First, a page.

Don’t Buy Cronos Group Stock Until You See This

Marijuana companies are popular for one obvious reason: The market for marijuana is one the quickest growing markets in the world, sporting a compound annual growth rate (CAGR) of 28.02% between 2020 and 2025. In recent years, popular Canadian pot companies have started to capitalize on the U.S. cannabis market, which is expected to grow at its own CAGR of 17% until 2025, according to New Frontier Data. Although marijuana is still a…

Schedule 1 drug under U.S. federal law, which is defined as a drug, substance, or chemical with no currently accepted medical use and a high potential for abuse, Canadian companies are hoping to expand consumer bases in U.S. state markets where marijuana is legal.

Toronto-based Cronos Group (NASDAQ:CRON) is one company extending its reach. Its deal with the maker of Marlboro and Black & Mild brands, Altria Group (NYSE:MO), fascinated investors last year. But is Cronos reaping real benefits from the deal? There are three things that investors should be aware of before buying this stock, which are inhibiting Cronos’ growth.

Revenue is overshadowed by costs

Revenue for Canadian marijuana companies took a major hit last year after regulatory holdups caused delays in the openings of legal stores. This caused consumers to turn to the black market, which offers cannabis products at cheaper prices. However, this year, the pandemic caused consumers to purchase pot like any other consumer staple product — often and at regular, consistent prices. Revenues for U.S. cannabis companies have skyrocketed, and states including Colorado and California have seen record monthly revenues for legal cannabis sales. No doubt, Canadian companies have also seen a surge in sales amid the pandemic, but their growth is comparably modest, in part because the pandemic did its part in delaying legal store openings in 2020.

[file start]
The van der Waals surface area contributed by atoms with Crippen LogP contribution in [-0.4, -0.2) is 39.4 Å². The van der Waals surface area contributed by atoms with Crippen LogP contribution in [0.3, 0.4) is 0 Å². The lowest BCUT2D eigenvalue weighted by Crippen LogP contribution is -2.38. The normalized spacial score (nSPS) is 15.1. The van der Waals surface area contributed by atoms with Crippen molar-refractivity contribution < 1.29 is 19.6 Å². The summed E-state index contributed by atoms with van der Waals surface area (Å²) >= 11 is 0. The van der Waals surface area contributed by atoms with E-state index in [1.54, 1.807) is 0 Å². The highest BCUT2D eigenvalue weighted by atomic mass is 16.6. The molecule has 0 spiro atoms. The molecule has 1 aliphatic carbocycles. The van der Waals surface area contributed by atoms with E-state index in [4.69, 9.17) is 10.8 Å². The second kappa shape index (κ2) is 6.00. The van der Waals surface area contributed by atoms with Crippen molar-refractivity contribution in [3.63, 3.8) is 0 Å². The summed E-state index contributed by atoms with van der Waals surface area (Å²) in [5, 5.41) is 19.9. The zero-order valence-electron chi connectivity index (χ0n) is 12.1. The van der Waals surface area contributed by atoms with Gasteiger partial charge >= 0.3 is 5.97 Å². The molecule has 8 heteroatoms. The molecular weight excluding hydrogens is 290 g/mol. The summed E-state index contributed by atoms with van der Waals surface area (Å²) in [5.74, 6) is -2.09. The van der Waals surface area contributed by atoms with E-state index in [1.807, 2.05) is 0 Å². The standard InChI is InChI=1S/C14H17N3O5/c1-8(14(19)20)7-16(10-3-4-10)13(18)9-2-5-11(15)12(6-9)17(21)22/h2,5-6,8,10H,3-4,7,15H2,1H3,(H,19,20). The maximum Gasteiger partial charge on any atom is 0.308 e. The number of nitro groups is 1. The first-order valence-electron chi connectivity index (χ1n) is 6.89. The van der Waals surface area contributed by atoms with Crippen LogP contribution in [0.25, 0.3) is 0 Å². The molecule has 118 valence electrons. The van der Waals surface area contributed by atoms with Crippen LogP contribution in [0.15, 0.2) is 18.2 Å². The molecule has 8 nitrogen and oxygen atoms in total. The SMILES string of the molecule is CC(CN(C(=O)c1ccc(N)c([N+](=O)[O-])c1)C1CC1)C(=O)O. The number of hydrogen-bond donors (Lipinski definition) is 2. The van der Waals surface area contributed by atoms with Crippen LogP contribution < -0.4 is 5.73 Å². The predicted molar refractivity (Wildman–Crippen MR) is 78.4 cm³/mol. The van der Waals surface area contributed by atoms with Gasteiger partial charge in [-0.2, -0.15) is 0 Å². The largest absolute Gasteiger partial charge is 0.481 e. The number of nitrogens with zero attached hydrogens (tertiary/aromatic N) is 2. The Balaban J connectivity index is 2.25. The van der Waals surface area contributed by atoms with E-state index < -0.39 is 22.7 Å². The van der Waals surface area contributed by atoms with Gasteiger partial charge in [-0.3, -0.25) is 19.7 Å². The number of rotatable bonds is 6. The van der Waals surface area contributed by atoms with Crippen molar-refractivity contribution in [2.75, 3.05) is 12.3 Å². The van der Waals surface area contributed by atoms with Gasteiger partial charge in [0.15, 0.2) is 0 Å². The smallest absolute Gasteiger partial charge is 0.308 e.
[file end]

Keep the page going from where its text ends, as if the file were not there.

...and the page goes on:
Surprisingly, Cronos, which boasts a market cap of $1.8 billion, higher than Canadian peer Aphria‘s (NASDAQ:APHA) cap of $1.3 billion, saw mellow revenue growth this year. But for the full fiscal year 2020, Aphria saw a stunning jump of 129% year over year to 543.3 million Canadian dollars. Meanwhile, Cronos only earned net revenue of $8.4 million in the first quarter and $9.9 million in the second quarter of fiscal 2020, bringing the total to $18.3 million for the first six months (ended June 30).

So Cronos is still growing revenue, including in its recent second quarter, but why is there such a drastic difference in growth from its Canadian cousin? It could because Aphria has a wider network, offering a range of medical and recreational cannabis products in Germany, Italy, Malta, Colombia, and Argentina. The company stated in its management, discussion, and analysis report that it maintains supply agreements for recreational cannabis with all Canadian provinces and the Yukon Territory, which allows it access to 99.8% of Canadians. Despite its international reach, Aphria’s focus is still on its core Canadian market, which drives revenue growth.

In addition to dragging revenues, Cronos’ costs surged in Q2 driven by higher selling, general, and administrative (SG&A) and research and development (R&D) expenses. The jump in operating expenses led to a rise in adjusted operating loss to $31 million, up $14 million from the year-ago period. Management said that an increase in the workforce to support the company’s growth strategy pushed the expenses higher, but its revenue numbers don’t reflect that growth. Cronos also had to reinstate items in the first three quarters of fiscal 2019, which cut off $7.6 million from its revenue for two of the quarters. Readjustments like these make investors skeptical.

Hopes for the U.S. vape market are fading

When vaporizers first hit the market in the U.S., demand was high. But things took an ugly turn when news on the dangers of vaping hit the market in 2018. The Centers for Disease Control and Prevention (CDC) identified illicit market vape products that contained vitamin E acetate, which caused a new disease called “e-cigarette or vaping product use-associated lung injury,” or EVALI. As of Feb. 18, 2,807 hospitalized EVALI cases or deaths had been reported to the CDC from all 50 states. Now, as COVID-19 sweeps across the country, consumer uncertainty about vape products and their effects coupled with the coronavirus, which can affect the lungs, has heightened. This dynamic spells trouble for Cronos’ business through its new partner, Altria.

Though many cannabis companies try to ensure that their legal products are of high quality, the effect on the market is… 

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